in countries where they undress often.
An important sartorial reason to live in the developing world: having a personal tailor and/or seamtress. Rabat was the city where I was able to dress my most Washingtonian self, but everywhere in Africa people dress carefully and meticulously. Perhaps it's because fashion is one of the few areas they can control in an otherwise chaotic environment. As a plus size petite, I loved being able to have clothes easily altered or custom-made. It's true that once in a while Mamadou would lose his sense of working in three dimensions, but I usually had good luck with having clothes made from current items in my wardrobe or from the J. Crew catalog.
The only place I've found in the US that stocks plus size petite is Talbots but I find the styles a little stodgy. Happily I've been able to cobble together an "aging hipster" look, with occasional forays into "sexy librarian" or "frazzled housewife." My worst fear is to turn into one of those middle-aged lady consultants who wear huge ethnic jewelry and loose, flowing clothes.
Recently I wore a rather bohemian-looking blouse to work and a co-worker asked me if it was a traditional outfit from the Philippines. I said no, it's a traditional outfit from Wal-Mart.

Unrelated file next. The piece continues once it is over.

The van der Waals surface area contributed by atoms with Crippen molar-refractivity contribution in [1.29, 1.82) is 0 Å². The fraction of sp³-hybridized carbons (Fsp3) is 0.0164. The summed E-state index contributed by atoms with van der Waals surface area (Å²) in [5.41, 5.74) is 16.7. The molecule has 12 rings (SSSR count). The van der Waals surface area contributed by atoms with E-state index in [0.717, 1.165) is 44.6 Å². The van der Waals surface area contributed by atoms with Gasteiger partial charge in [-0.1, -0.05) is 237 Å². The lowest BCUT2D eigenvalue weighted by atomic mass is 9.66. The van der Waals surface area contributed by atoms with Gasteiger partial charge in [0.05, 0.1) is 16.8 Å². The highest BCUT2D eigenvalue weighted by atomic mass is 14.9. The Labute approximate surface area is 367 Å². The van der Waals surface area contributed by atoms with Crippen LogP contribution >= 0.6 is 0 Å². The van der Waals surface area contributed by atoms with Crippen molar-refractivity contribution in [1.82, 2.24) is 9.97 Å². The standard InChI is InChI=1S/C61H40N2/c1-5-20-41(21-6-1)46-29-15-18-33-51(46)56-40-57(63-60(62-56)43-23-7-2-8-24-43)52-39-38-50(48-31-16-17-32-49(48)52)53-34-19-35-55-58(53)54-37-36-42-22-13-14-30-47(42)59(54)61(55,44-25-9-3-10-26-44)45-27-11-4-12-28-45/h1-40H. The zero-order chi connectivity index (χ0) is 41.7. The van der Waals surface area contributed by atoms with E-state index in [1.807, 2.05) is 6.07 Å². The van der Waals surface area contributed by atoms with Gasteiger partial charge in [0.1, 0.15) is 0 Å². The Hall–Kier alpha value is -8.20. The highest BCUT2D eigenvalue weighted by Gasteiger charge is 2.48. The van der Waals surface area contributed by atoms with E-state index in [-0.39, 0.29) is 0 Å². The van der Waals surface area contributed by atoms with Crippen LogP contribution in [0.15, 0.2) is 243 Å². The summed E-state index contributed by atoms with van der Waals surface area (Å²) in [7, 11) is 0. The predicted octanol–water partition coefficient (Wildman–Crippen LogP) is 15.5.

I would *love* going to the market and picking out fabric. I bought a bunch in China just because I wanted it, even though I definitely can't make anything from it.
I too fear turning into one of those flowy-clothes ethnic-jewelery ladies. It's superficial, but one of my worst fears about getting older is that I'll become unfashionable.
I have a million meters of textiles that I don't know what to do in crazy colors and patterns...plus they're inexpensive and easy to pack. *sigh*
I am starting to look more at J.Jill and Eileen Fisher as "older with an edge" now that I've acknowldged encroaching middle age.
traditional outfit from Wal-Mart he he he he
Some of the people I have the greatest affection and respect for are lady consultants who wear huge ethnic jewelry and loose, flowing clothes. There weren't that many options when multicultural services were kicking off in Adelaide, still aren't, and I can think of worse ways to go. It's definitely a recognisable 'type' though.